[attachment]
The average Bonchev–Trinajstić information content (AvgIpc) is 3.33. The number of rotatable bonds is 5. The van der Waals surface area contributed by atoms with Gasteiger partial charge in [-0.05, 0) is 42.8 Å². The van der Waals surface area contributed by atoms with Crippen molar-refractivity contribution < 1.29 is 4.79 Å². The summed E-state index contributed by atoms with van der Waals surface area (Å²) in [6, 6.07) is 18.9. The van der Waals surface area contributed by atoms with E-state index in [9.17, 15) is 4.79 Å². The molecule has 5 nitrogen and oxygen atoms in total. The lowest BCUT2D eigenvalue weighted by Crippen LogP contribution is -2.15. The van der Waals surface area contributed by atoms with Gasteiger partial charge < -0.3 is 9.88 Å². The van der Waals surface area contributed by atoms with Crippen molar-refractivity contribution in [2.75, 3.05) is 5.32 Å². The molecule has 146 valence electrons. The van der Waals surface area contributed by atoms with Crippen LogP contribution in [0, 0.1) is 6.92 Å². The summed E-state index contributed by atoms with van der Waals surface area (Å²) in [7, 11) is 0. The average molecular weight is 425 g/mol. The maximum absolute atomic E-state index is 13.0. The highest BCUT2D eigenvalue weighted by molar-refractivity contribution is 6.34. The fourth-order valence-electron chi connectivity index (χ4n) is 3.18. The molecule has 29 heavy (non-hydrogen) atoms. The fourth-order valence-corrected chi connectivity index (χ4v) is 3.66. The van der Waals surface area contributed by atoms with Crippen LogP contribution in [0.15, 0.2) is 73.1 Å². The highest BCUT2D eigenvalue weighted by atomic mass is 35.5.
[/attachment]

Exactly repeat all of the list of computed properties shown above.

The average Bonchev–Trinajstić information content (AvgIpc) is 3.33. The number of rotatable bonds is 5. The van der Waals surface area contributed by atoms with Gasteiger partial charge in [-0.05, 0) is 42.8 Å². The van der Waals surface area contributed by atoms with Crippen molar-refractivity contribution < 1.29 is 4.79 Å². The summed E-state index contributed by atoms with van der Waals surface area (Å²) in [6, 6.07) is 18.9. The van der Waals surface area contributed by atoms with E-state index in [9.17, 15) is 4.79 Å². The molecule has 5 nitrogen and oxygen atoms in total. The lowest BCUT2D eigenvalue weighted by Crippen LogP contribution is -2.15. The van der Waals surface area contributed by atoms with Gasteiger partial charge < -0.3 is 9.88 Å². The van der Waals surface area contributed by atoms with Crippen molar-refractivity contribution in [2.75, 3.05) is 5.32 Å². The molecule has 146 valence electrons. The van der Waals surface area contributed by atoms with Crippen LogP contribution in [0, 0.1) is 6.92 Å². The summed E-state index contributed by atoms with van der Waals surface area (Å²) in [7, 11) is 0. The average molecular weight is 425 g/mol. The maximum absolute atomic E-state index is 13.0. The highest BCUT2D eigenvalue weighted by molar-refractivity contribution is 6.34. The fourth-order valence-electron chi connectivity index (χ4n) is 3.18. The molecule has 29 heavy (non-hydrogen) atoms. The fourth-order valence-corrected chi connectivity index (χ4v) is 3.66. The van der Waals surface area contributed by atoms with Crippen LogP contribution in [0.15, 0.2) is 73.1 Å². The highest BCUT2D eigenvalue weighted by atomic mass is 35.5.